While Chick-fil-A is one of the hottest restaurant concepts in the business right now, don’t expect an IPO any time soon.
Before the chicken chain’s founder and longtime CEO died in 2014, Truett Cathy reportedly set up a contract with his children that said they may sell the privately-owned chain in the future — but Chick-fil-A could never go public.
Why was Cathy so anxious to keep the company private? One reason may be the founder’s dedication to maintaining the company’s religious roots. While Chick-fil-A says it is open to employees and franchisees of all faiths, the company mission statement is “To glorify God by being a faithful steward of all that is entrusted to us. To have a positive influence on all who come in contact with Chick-fil-A.” That’s a message that may need some adjustments if the company is publicly owned.
Chick-fil-A maintains a unique culture — and has found success by doing so. Going public could mean changing many of the things that Chick-fil-A considers integral to its identity, such as ending the practice of closing on Sundays.
Cathy apparently had personal reasons for wanting the company to remain private as well.
“I’d be resentful if shareholders who don’t know the business tried to tell me what to do,” he told the New York Times in 1996. Others said that Cathy would feel obligated to return losses to shareholders who lost money.
It’s hard to say how binding Truett Cathy’s contract is (Chick-fil-A did not respond to request to comment on the story). In the ’90s, Dan T. Cathy, Truett’s son and current president and CEO of the company, was reportedly open to going public one day. He also wanted to speed up expansion — something he has certainly done since taking over the company in 2013.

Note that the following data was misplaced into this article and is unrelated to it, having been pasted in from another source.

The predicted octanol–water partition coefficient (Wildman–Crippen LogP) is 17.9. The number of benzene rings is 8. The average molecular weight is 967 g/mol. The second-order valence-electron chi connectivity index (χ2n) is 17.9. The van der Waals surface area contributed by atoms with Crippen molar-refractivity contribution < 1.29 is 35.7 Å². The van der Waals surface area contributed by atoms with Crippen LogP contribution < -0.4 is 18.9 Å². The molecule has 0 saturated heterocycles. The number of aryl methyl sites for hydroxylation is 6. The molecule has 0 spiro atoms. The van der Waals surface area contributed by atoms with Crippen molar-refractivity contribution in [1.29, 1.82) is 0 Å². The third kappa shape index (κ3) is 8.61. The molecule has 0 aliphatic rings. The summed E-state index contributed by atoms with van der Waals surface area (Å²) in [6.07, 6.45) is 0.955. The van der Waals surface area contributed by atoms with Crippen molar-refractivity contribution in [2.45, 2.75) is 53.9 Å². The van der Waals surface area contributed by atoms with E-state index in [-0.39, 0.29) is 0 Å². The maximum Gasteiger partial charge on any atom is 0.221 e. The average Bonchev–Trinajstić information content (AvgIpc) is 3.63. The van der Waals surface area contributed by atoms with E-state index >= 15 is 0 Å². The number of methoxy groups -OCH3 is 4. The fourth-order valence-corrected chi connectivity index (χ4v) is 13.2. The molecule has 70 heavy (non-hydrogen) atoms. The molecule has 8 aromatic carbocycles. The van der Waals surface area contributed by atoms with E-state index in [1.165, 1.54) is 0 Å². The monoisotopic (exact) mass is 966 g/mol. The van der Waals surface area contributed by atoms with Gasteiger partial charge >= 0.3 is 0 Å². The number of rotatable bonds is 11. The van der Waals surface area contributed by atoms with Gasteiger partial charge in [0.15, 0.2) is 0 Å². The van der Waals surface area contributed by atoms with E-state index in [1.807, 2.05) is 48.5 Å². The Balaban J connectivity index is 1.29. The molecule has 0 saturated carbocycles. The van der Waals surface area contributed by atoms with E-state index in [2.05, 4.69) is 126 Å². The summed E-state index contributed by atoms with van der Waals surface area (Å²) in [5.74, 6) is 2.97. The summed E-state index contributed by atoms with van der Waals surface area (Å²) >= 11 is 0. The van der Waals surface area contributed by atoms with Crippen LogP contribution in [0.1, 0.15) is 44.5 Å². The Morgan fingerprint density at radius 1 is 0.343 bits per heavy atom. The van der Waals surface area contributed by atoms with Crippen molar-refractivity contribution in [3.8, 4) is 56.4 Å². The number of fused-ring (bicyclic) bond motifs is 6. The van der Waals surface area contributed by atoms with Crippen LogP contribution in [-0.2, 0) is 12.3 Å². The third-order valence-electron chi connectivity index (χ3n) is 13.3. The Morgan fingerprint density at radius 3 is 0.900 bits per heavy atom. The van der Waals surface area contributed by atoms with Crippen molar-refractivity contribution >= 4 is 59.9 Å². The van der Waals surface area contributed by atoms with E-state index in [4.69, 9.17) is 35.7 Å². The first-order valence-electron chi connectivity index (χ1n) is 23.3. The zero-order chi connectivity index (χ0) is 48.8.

However, for now, Chick-fil-A remains a family-owned business. In addition to Dan’s role as president and CEO, Truett Cathy’s other son, Don (nicknamed “Bubba”) is the senior vice president, as well as the president of Cathy’s first concept, Dwarf House.
The tradition has the potential to carry on to the next generation. Andrew T. Cathy — Dan’s son the eldest of the 12 grandchildren — is currently the company’s chief people officer and senior vice president. If the family continues to respect Truett Cathy’s wishes, it may be Andrew and other grandchildren, not shareholders, who own Chick-fil-A in the decades to come.
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